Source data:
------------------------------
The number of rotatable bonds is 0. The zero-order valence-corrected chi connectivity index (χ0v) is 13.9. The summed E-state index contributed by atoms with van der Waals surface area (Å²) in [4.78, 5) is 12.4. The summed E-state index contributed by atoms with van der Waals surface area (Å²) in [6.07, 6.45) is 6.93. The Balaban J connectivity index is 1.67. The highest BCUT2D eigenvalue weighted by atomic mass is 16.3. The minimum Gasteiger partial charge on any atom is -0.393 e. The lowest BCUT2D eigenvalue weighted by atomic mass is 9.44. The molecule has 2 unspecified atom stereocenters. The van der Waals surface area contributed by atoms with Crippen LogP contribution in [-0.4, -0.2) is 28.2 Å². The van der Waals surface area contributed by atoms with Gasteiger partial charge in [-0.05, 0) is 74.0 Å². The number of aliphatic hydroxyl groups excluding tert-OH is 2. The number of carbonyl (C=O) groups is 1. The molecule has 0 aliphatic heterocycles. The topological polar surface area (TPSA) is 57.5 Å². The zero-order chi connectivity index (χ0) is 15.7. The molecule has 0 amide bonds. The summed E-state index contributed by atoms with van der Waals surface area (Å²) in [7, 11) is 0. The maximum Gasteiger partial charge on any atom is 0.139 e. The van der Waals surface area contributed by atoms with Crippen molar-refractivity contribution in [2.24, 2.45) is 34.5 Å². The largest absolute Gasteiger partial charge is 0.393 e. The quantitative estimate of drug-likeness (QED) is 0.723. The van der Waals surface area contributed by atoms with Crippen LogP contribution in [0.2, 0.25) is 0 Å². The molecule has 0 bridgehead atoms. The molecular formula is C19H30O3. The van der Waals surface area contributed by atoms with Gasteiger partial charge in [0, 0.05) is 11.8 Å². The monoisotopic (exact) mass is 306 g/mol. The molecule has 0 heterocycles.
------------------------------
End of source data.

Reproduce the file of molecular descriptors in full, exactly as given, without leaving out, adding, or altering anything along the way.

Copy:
The number of rotatable bonds is 0. The zero-order valence-corrected chi connectivity index (χ0v) is 13.9. The summed E-state index contributed by atoms with van der Waals surface area (Å²) in [4.78, 5) is 12.4. The summed E-state index contributed by atoms with van der Waals surface area (Å²) in [6.07, 6.45) is 6.93. The Balaban J connectivity index is 1.67. The highest BCUT2D eigenvalue weighted by atomic mass is 16.3. The minimum Gasteiger partial charge on any atom is -0.393 e. The lowest BCUT2D eigenvalue weighted by atomic mass is 9.44. The molecule has 2 unspecified atom stereocenters. The van der Waals surface area contributed by atoms with Crippen LogP contribution in [-0.4, -0.2) is 28.2 Å². The van der Waals surface area contributed by atoms with Gasteiger partial charge in [-0.05, 0) is 74.0 Å². The number of aliphatic hydroxyl groups excluding tert-OH is 2. The number of carbonyl (C=O) groups is 1. The molecule has 0 aliphatic heterocycles. The topological polar surface area (TPSA) is 57.5 Å². The zero-order chi connectivity index (χ0) is 15.7. The molecule has 0 amide bonds. The summed E-state index contributed by atoms with van der Waals surface area (Å²) in [7, 11) is 0. The maximum Gasteiger partial charge on any atom is 0.139 e. The van der Waals surface area contributed by atoms with Crippen molar-refractivity contribution in [2.24, 2.45) is 34.5 Å². The largest absolute Gasteiger partial charge is 0.393 e. The quantitative estimate of drug-likeness (QED) is 0.723. The van der Waals surface area contributed by atoms with Crippen LogP contribution in [0.2, 0.25) is 0 Å². The molecule has 0 bridgehead atoms. The molecular formula is C19H30O3. The van der Waals surface area contributed by atoms with Gasteiger partial charge in [0, 0.05) is 11.8 Å². The monoisotopic (exact) mass is 306 g/mol. The molecule has 0 heterocycles.